Myanmar’s peace process, the signature policy of State Counselor Daw Aung San Suu Kyi, has run into an extremely strong, if not fatal, headwind. The three-day Ethnic Armed Organizations (EAOs) summit ended on Feb. 24 in Pangkham (Panghsang), the headquarters of the 30,000-strong United Wa State Army (UWSA) which is Myanmar’s largest non-state military group.
Observers have worried about the inherent precariousness of the UWSA’s opposition to the nationwide ceasefire agreement (NCA). In addition to firing a salvo of criticism at the peace process, the UWSA put itself forward to head a political negotiation team that consists of non-signatory EAOs, aiming to hold formal talks about ceasefire and political issues with the central government and the Tatmadaw (Myanmar Armed Forces). This article aims to provide a fresh and practical framework for analyzing the UWSA’s position on the peace process and managing recent tensions.
The UWSA’s Basic Position on the NCA
In his opening speech for the EAOs summit, UWSA Commander-in-Chief Bao Youxiang criticized the NCA by saying: “The ethnic fighting happening today is heavier than ever. Conflicts in Kachin State and northern Shan State along the Myanmar-China border are getting worse day by day. The NCA being discussed between some EAOs and Myanmar’s government has brought no solution to that.” He further pointed out that, “EAOs have been divided into three groups: NCA signatories, NCA non-signatories, as well as those sticking to the Three-Level Peace Agreement. We have to adopt better strategies for political dialogue with the government.”
On the one hand, the UWSA believes the Myanmar government is pursuing its own political purposes by endorsing the NCA as a replacement of the 1947 Panglong Agreement (a federalism formula signed by Gen. Aung San and ethnic leaders), not just working towards ceasefire in the literal sense. However, the NCA terms neither thoroughly embody the “Panglong Spirit” nor make clear the definitions of political terms, such as democracy, equality, freedom, self-determination, and federalism. This oversight has allowed successive governments to take advantage of the EAOs.
On the other hand, the UWSA leadership has little faith that Naypyidaw would strictly comply with any agreement with EAOs and strongly demanded the involvement of the UN and China as arbitrators in the peace process. China, for its own sake, does not wish to see a conflict, or even occasional skirmish, between the UWSA and the government.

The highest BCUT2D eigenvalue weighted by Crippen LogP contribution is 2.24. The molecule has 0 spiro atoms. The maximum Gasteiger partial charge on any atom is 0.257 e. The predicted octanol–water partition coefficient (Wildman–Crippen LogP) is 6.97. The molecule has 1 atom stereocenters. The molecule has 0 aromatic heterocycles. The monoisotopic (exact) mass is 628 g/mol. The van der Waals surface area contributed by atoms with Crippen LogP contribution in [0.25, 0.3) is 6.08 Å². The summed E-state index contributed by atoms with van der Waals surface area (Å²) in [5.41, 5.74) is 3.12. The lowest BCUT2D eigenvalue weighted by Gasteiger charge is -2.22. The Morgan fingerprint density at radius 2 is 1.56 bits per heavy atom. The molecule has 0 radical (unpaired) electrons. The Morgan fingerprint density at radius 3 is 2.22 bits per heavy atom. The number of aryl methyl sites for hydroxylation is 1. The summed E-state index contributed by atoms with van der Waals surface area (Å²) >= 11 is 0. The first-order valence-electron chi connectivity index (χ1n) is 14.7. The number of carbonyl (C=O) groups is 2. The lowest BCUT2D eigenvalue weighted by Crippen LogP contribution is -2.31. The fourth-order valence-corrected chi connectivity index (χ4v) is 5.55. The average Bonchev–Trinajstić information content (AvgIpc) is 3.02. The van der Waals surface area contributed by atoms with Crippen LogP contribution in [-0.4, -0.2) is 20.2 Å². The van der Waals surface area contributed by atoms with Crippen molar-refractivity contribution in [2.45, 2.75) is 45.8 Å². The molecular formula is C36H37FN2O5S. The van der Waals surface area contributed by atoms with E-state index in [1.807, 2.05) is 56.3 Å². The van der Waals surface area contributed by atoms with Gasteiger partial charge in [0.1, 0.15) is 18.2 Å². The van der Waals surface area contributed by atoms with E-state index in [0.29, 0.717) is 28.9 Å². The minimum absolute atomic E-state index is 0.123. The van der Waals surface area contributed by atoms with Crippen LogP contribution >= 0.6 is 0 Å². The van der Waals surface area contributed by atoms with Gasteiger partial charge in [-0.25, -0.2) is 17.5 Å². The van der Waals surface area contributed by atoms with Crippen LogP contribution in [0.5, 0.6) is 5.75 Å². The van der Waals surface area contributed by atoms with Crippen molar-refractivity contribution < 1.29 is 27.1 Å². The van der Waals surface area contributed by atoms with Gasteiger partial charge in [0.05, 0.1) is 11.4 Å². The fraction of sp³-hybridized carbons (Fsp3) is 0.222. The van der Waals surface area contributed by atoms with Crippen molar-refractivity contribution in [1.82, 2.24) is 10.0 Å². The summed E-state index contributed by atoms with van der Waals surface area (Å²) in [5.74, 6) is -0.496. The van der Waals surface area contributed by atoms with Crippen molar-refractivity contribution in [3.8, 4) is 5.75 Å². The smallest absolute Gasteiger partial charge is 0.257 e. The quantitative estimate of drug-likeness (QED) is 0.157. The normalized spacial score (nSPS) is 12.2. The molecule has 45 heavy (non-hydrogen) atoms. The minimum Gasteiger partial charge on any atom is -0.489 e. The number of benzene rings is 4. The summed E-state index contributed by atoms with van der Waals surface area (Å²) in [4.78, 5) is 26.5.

How Does the UWSA View the Escalation of Conflicts?
The UWSA has viewed recent escalation of conflicts in historical context. Discussions between EAOs and successive governments since the National Convention in 1993 are seen as confusing and unproductive, leading to the view that disputes between the government and the EAOs could not be solved and that civil war could not be stopped, either by the military regimes or the latest civilian government. As a conclusion, the UWSA put the blame squarely on the Tatmadaw, whose non-stop offensives have made ethnic people suffer severely for 70 years.
The Tatmadaw’s unprecedented military pressure on the other EAOs has aroused the UWSA’s deep concerns regarding its own security scenarios. One of the Panghkam summit participants, the Kachin Independence Army (KIA), lost five outposts within two months in early 2017, leading to growing fears that its headquarters in Laiza could eventually be taken by the Tatmadaw, which has a huge advantage in both weaponry and manpower.
Rubber Hits the Road
The UWSA usually steers clear of ethnic politics. Since 1989 the Wa have enjoyed unparalleled autonomy from the central government. Presumably, the UWSA is content with the status quo of a de facto “ethnic state” with successful businesses and institutions, benefiting from the rapid development of China while being part of Myanmar and thus not bound by stringent Chinese laws and regulations.
The improvement in the China-Myanmar relationship after the NLD government took office in April 2016 has pressured the UWSA to take part, reluctantly of course, in the peace process, which inevitably requires political and economic compromises from all sides. In this manner, the UWSA’s low-level delegation understandably walked out of the ongoing 21st Century Panglong union peace conference in September 2016, decrying inequality in discussions, while conference organizers admitted mismanagement.
Any forced arrangement would be fragile and unsustainable. Therefore, this article argues for an optimistic attitude towards the UWSA’s assertive position from its own initiative. After all, it is not an unusual tactic to demand an exorbitant price in the beginning of a negotiation. The UWSA’s position surprised many observers and politicians but actually indicates that its aging leaders, who seem to be Old Guards enveloped by a number of revolutionary ideologies, are prepared to be capable of compromising and changing policies in line with evolving conditions inside and outside Myanmar.
Liu Yun is an independent analyst based in China. He writes on Myanmar regularly for Tea Circle and other outlets.
This article originally appeared in Tea Circle, a forum hosted at Oxford University for emerging research and perspectives on Burma/Myanmar.